Norman Leslie Smith

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Norman Leslie Smith, also known by his pseudonym "Wizard", [1] (13 July 1890 1 October 1958) was an Australian professional motor racing driver, known for his speed racing records. The Brisbane Times hailed him as "Australia's fastest motor driver". [2]

A pseudonym or alias is a name that a person or group assumes for a particular purpose, which can differ from their first or true name (orthonym).


Early life

Norman Leslie Smith was born 13 July 1890 in North Richmond, Sydney, Australia to Bill Smith and his spouse Cecilia, the youngest of nine children. [3] Both his parents were farmers. [3] Smith was a protege of motor vehicle importer Issac Phizackerley. [4]

Sydney City in New South Wales, Australia

Sydney is the state capital of New South Wales and the most populous city in Australia and Oceania. Located on Australia's east coast, the metropolis surrounds Port Jackson and extends about 70 km (43.5 mi) on its periphery towards the Blue Mountains to the west, Hawkesbury to the north, the Royal National Park to the south and Macarthur to the south-west. Sydney is made up of 658 suburbs, 40 local government areas and 15 contiguous regions. Residents of the city are known as "Sydneysiders". As of June 2017, Sydney's estimated metropolitan population was 5,230,330 and is home to approximately 65% of the state's population.


In World War I, Smith served as a driver at Melbourne, [5] setting off on 22 December 1916, aboard the ship HMAT Persic, A34. [6] After capturing his third major championship, the Alpine Rally in Victoria, Smith became known as "Wizard" Smith or "the Wizard". [3] During his career as a competitive motor racer, Smith drove over 20,000 miles. [7] Driving at incredible speeds never reached before, [3] Smith held the national record for most distance speed records broken in Australia during his time. [7] Among others, he broke a long distance driving record previously set by John "Iron Man" Burton. [4] He was such a fast driver that he made an "express [train] look like a goods train" after driving significantly faster than it. [7] Smith could reportedly drive on for days with little sleep. [7]

World War I 1914–1918 global war originating in Europe

World War I, also known as the First World War or the Great War, was a global war originating in Europe that lasted from 28 July 1914 to 11 November 1918. Contemporaneously described as "the war to end all wars", it led to the mobilisation of more than 70 million military personnel, including 60 million Europeans, making it one of the largest wars in history. It is also one of the deadliest conflicts in history, with an estimated nine million combatants and seven million civilian deaths as a direct result of the war, while resulting genocides and the 1918 influenza pandemic caused another 50 to 100 million deaths worldwide.

Alpine Rally

The Alpine Rally, also known by its official name Coupe des Alpes, was a rally competition based in Marseille and held from 1932 to 1971. In the 1950s and the 1960s, it was among the most prestigious rallies in the world and featured an international route, consisting of famous mountain passes in Europe.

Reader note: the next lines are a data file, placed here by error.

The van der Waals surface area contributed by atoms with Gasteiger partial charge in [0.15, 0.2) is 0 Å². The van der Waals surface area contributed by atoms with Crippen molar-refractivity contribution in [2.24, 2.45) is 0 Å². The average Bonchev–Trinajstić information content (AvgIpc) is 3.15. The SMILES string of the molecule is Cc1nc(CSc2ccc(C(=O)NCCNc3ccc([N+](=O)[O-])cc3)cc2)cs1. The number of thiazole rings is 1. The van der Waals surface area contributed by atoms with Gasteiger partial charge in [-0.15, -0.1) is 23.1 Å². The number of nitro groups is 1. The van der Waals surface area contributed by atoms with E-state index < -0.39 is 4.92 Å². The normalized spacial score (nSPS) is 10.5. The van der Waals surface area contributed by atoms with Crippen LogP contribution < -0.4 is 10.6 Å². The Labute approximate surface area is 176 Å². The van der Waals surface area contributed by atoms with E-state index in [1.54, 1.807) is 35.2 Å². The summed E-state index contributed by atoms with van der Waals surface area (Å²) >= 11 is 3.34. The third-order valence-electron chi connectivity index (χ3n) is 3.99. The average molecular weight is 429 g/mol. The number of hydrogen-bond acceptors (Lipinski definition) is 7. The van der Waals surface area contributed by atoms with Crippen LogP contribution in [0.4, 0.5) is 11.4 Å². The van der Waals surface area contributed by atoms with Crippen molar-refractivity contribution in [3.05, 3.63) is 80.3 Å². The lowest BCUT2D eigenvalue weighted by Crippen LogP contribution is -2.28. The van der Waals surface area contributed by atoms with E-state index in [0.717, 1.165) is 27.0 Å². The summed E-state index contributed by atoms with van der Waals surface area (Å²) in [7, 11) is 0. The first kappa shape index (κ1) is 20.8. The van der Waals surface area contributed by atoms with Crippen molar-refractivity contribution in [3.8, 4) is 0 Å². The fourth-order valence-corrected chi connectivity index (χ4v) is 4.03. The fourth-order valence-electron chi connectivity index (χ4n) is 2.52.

In March 1930, Smith filed a request to be allowed to continue naming his race car Anzac. His request was denied on the grounds that it was a breach of the Australian law. [8] In addition to driving, Smith also penned journal entries for newspapers like The Sun and The Sunday Times . [3]

<i>The Sun</i> (United Kingdom) Tabloid newspaper from the United Kingdom and Ireland

The Sun is a tabloid newspaper published in the United Kingdom and Republic of Ireland. As a broadsheet, it was founded in 1964 as a successor to the Daily Herald; it became a tabloid in 1969 after it was purchased by its current owners. It is published by the News Group Newspapers division of News UK, itself a wholly owned subsidiary of Rupert Murdoch's News Corp. Since The Sun on Sunday was launched in February 2012, the paper has been a seven-day operation. The Sun previously had the largest circulation of any daily newspaper in the United Kingdom, but it was overtaken by rival Metro in March 2018.

The Sunday Times, owned by Seven West Media, is a tabloid Sunday newspaper printed in Perth and distributed throughout Western Australia. Formerly owned by Rupert Murdoch's News Corp Australia and corporate predecessors since 1955, the paper was sold to SWM in 2016. Finalisation of the deal, which included the website PerthNow, was announced by The West on 8 November 2016.

Personal life

Smith wed Harriett Ann Russ on 15 April 1911. [4] According to The Brisbane Times, Smith was "very softly spoken" and was also an "exceptionally careful driver". [2] In October 1932, he filed a lawsuit against Smith's Weekly for libel. [9] The case ended with Smith winning and being compensated £1000 in damages. [10]

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Norman or Norm Smith may refer to:

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  1. Connolly, John (2 March 2013). "Wizardry of a speed-setter". The Australian .
  2. 1 2 ""Wizard" Smith". The Brisbane Times. 11 March 1930. p. 8.
  3. 1 2 3 4 5 6 Walker, Clinton. "Wizard of Oz" (PDF).
  4. 1 2 3 Daw, E.D. "Smith, Norman Leslie (1890–1958)". Australian Dictionary of Biography . Retrieved 26 April 2013.
  5. "First World War Service Record - Norman Leslie Smith". National Archives of Australia . Retrieved 7 October 2014.
  6. "First World War Embarkation Roll - Norman Leslie Smith". Australian War Memorial . Retrieved 26 April 2013.
  7. 1 2 3 4 "The Story of Silver Wings". iinet. Retrieved 26 April 2013.
  8. "The car with no name". Australian Government. Retrieved 26 April 2013.
  9. "Wizard's Libel Action". Barrier Miner. 11 October 1932. p. 1.
  10. ""Wizard" Smith Wins Case". Barrier Miner. 11 November 1932. p. 1.